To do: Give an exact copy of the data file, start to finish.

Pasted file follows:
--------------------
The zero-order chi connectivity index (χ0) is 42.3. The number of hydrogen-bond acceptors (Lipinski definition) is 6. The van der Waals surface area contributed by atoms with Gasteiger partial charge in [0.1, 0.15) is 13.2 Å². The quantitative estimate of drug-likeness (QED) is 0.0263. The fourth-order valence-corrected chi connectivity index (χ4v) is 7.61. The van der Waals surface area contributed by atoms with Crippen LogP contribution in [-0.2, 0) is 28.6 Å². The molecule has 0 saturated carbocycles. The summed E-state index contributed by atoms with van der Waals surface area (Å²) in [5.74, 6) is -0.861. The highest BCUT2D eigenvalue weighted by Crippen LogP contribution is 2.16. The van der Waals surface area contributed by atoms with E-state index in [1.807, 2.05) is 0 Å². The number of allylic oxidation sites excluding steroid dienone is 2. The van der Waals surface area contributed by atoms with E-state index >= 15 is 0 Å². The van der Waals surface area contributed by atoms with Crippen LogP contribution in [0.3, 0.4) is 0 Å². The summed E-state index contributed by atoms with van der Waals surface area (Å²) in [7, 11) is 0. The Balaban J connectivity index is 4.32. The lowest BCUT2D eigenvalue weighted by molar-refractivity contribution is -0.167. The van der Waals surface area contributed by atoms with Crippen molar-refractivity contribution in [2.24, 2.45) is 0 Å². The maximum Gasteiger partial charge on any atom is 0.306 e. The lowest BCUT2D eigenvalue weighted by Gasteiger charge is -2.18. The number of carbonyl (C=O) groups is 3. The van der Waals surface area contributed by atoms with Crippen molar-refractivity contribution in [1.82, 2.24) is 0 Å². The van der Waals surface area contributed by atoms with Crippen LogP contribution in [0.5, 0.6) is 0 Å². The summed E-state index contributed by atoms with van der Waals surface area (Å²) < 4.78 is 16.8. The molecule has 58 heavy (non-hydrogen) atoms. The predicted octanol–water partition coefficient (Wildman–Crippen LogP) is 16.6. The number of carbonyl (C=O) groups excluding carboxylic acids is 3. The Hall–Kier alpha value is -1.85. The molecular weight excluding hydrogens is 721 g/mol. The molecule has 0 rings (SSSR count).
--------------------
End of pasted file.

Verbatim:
The zero-order chi connectivity index (χ0) is 42.3. The number of hydrogen-bond acceptors (Lipinski definition) is 6. The van der Waals surface area contributed by atoms with Gasteiger partial charge in [0.1, 0.15) is 13.2 Å². The quantitative estimate of drug-likeness (QED) is 0.0263. The fourth-order valence-corrected chi connectivity index (χ4v) is 7.61. The van der Waals surface area contributed by atoms with Crippen LogP contribution in [-0.2, 0) is 28.6 Å². The molecule has 0 saturated carbocycles. The summed E-state index contributed by atoms with van der Waals surface area (Å²) in [5.74, 6) is -0.861. The highest BCUT2D eigenvalue weighted by Crippen LogP contribution is 2.16. The van der Waals surface area contributed by atoms with E-state index in [1.807, 2.05) is 0 Å². The number of allylic oxidation sites excluding steroid dienone is 2. The van der Waals surface area contributed by atoms with E-state index >= 15 is 0 Å². The van der Waals surface area contributed by atoms with Crippen LogP contribution in [0.3, 0.4) is 0 Å². The summed E-state index contributed by atoms with van der Waals surface area (Å²) in [7, 11) is 0. The Balaban J connectivity index is 4.32. The lowest BCUT2D eigenvalue weighted by molar-refractivity contribution is -0.167. The van der Waals surface area contributed by atoms with Crippen molar-refractivity contribution in [2.24, 2.45) is 0 Å². The maximum Gasteiger partial charge on any atom is 0.306 e. The lowest BCUT2D eigenvalue weighted by Gasteiger charge is -2.18. The number of carbonyl (C=O) groups is 3. The van der Waals surface area contributed by atoms with Crippen molar-refractivity contribution in [1.82, 2.24) is 0 Å². The van der Waals surface area contributed by atoms with Crippen LogP contribution in [0.5, 0.6) is 0 Å². The summed E-state index contributed by atoms with van der Waals surface area (Å²) < 4.78 is 16.8. The molecule has 58 heavy (non-hydrogen) atoms. The predicted octanol–water partition coefficient (Wildman–Crippen LogP) is 16.6. The number of carbonyl (C=O) groups excluding carboxylic acids is 3. The Hall–Kier alpha value is -1.85. The molecular weight excluding hydrogens is 721 g/mol. The molecule has 0 rings (SSSR count).